Judge Amilkar Velez-Lopez kept Curtis’ bail at $10,000 bond or $1,000 cash and forbid her to have contact with pets. If convicted, she faces 18 months in prison, a $3,000 fine and community service.

Patrick has been recovering at Garden State Veterinary Specialists in Tinton Falls, where he has gained two pounds since being found.

Owner of dog that was dumped down trash chute charged with neglect, abandonment

A 28-year-old Newark woman has been charged with four counts of animal cruelty in the case of Patrick, a 1-year-old pit bull who was found almost starved to death after he was dumped down a garbage chute in a high-rise apartment building.

Kisha Curtis was charged Friday with two counts of abandonment and two counts of failure to provide proper sustenance, New Jersey SPCA officials said.

The dog was discovered by maintenance workers March 16 inside a garbage bin at Garden Spires, a 550-unit apartment building. Staff at the Associated Humane Societies/Popcorn Park called it one of the worst cases of cruelty they’ve ever seen.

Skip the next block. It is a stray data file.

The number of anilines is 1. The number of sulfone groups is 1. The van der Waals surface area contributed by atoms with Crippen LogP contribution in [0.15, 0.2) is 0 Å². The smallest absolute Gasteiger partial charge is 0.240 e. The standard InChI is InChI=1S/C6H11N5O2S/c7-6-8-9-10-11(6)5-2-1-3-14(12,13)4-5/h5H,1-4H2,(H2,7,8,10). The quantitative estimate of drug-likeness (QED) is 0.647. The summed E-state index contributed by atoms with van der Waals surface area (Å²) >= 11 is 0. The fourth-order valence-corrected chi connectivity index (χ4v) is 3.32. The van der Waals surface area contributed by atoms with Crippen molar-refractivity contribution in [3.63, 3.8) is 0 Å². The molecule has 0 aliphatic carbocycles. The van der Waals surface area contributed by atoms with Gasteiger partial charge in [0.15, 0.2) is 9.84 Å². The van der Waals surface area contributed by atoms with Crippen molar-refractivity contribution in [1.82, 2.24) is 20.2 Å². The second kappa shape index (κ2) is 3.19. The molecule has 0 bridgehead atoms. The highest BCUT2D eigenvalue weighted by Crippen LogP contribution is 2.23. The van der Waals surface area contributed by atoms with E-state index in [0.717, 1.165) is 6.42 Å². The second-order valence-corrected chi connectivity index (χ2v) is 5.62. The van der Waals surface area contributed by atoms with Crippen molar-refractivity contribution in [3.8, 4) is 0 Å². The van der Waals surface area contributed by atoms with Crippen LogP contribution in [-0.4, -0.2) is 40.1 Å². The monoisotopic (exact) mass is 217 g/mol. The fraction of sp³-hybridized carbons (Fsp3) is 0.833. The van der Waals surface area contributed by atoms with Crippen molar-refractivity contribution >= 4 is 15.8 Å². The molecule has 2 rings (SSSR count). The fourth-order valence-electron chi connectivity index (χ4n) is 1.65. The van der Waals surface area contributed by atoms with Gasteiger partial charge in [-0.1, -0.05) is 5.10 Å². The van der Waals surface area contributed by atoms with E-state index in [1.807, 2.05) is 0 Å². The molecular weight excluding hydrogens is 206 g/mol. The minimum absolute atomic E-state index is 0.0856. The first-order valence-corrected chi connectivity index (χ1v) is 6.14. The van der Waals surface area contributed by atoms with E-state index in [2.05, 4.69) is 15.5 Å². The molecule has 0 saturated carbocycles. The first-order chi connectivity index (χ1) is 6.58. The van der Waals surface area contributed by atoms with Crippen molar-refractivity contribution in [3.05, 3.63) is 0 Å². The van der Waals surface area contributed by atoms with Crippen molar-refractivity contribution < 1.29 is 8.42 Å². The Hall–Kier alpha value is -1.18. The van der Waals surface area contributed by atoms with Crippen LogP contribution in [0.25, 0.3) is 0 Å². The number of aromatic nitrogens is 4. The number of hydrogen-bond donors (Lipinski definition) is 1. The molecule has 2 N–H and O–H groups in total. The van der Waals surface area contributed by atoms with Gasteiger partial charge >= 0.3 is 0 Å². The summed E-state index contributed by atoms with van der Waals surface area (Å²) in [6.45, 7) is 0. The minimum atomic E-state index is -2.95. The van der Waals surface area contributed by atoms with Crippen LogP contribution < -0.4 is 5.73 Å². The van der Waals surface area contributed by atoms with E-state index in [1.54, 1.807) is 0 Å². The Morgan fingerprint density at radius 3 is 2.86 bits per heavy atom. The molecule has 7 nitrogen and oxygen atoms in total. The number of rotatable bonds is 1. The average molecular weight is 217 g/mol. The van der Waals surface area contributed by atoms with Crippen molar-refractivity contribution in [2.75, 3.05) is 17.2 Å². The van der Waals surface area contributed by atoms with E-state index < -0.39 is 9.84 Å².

Matthew Stanton, a spokesman for the New Jersey Society for the Prevention of Cruelty to Animals told FoxNews.com that Curtis, the alleged owner, faces two criminal counts and two civil counts, which he said could result in up to six months in jail or a $1,000 fine and community service if convicted.

Stanton said Curtis told authorities she was unable to take care of the dog anymore, but she denied throwing the dog into the chute at the 22-story apartment building. The New Jersey SPCA is investigating whether anyone else was involved in the abuse and disposal of the animal.

Patrick, meanwhile, is slowly recovering at Garden State Veterinary Specialists in Tinton Falls. Staff there say he is now standing and eating small amounts of food several times a day, though he remains pathetically thin.

AHS, which is paying for Patrick’s continuing care, is continuing to post daily updates on his condition. Most recently, they’ve reported that an ultrasound test found a foreign body lodged found inside the dog, and they speculated he may have swallowed something to quell the hunger that he was experiencing. 

AHS also arranged to have Patrick interviewed by an animal communicator, who reported he told her, among other things, ”I am broken, I don’t know why.”

(Photo: Courtesy of Associated Humane Societies and Popcorn Park Zoo)

Dumped down trash chute, Patrick survives